Still, many of us will tell ourselves all sorts of stories about why this isn’t necessary. For instance, we may figure that no one is going to come after us beyond whatever minimum amount our insurance policy will pay. But if you’re at fault and don’t have enough insurance, the job of plaintiff’s lawyers is to track down both the assets you have now and the ones you may accrue later. They may keep an eye out for any future windfall long after any judgment and then try to use it to satisfy whatever you still owe.
Or perhaps we think we’re suckers for buying more insurance, since those same lawyers will then inflate claims in order to extract money from both the insurance company and our assets.
But that’s not how it works in the real world, according to Michael Jaffe, president of the New York State Trial Lawyers Association. “There’s always a jury trial that is potentially out there,” Mr. Jaffe said. “So I’m not going to get 5X just because someone has an insurance policy instead of X. A person’s insurance policy is not going to change the legal value of the case.”
The trial lawyers’ association backed a bill, which recently passed the Legislature, that would automatically increase uninsured and underinsured coverage (and hit-and-run motorist insurance, which is included in those policies) when consumers elect to buy more liability coverage. Drivers can still choose to opt out of increased uninsured coverage, however.
Given the long odds of a bad wreck with a big claim, you could roll the dice on inexpensive insurance and simply declare bankruptcy if you hurt someone badly enough. Anyone suing you probably won’t be able to get at your retirement savings in a 401(k) or similar plan or an individual retirement account and, in some states, may not be able to extract your home equity either.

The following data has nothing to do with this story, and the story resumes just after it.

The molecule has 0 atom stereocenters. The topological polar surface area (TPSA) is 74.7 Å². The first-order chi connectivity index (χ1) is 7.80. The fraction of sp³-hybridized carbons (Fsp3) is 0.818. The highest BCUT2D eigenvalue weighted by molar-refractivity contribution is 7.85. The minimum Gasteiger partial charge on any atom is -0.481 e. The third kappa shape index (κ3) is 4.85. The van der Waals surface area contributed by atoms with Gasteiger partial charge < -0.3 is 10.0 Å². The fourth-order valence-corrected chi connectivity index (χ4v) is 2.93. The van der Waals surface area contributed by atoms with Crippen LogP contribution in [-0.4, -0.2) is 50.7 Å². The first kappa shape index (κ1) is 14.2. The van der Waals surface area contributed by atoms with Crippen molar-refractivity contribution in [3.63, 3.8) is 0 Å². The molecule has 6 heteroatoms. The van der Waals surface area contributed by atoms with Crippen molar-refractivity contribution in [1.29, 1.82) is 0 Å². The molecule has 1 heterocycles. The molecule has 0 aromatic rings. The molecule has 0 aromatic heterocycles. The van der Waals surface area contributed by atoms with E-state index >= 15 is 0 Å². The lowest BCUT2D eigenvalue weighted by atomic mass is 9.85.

This is not a bulletproof strategy, however, according to Edward C. Boltz, a Durham, N.C., bankruptcy lawyer. He notes that if you’re driving while under the influence, any judgment will stick with you even if you do file for bankruptcy. An injured party may also be able to prevent you from discharging a judgment if they can persuade a jury that your error on the road was somehow willful or malicious.
So we begin this process with what we think is a rational look at the numbers. We assess our assets and consider what money we might earn, win or inherit in the future. And again, that money might be vulnerable long after any judgments against us, since judgments tend to live on long after any trial.
But what we’re really talking about here is risk tolerance — how we feel after all we take in all of the data about the long odds of losing everything. “Not to be overly dramatic, but in some sense, when you pull out of that garage, you’re putting that at risk,” said J. J. Montanaro, a financial planner with the insurance company USAA.
Yes, he works for an insurance company, albeit on a salary that does not include incentives based on what he sells. But it helps frame the overarching questions in the right way.
Is it worth saving $25 or so a month to leave yourself exposed to the highly unlikely worst case? Or would you sleep better at night knowing that you could cross that off your list of things to worry about, assuming your insurance company doesn’t fight you or your heirs in court as Progressive did with the Fisher family?
I’m with the sleep-better crowd. But the only wrong answer to the question results from not considering all of the facts when asking it in the first place.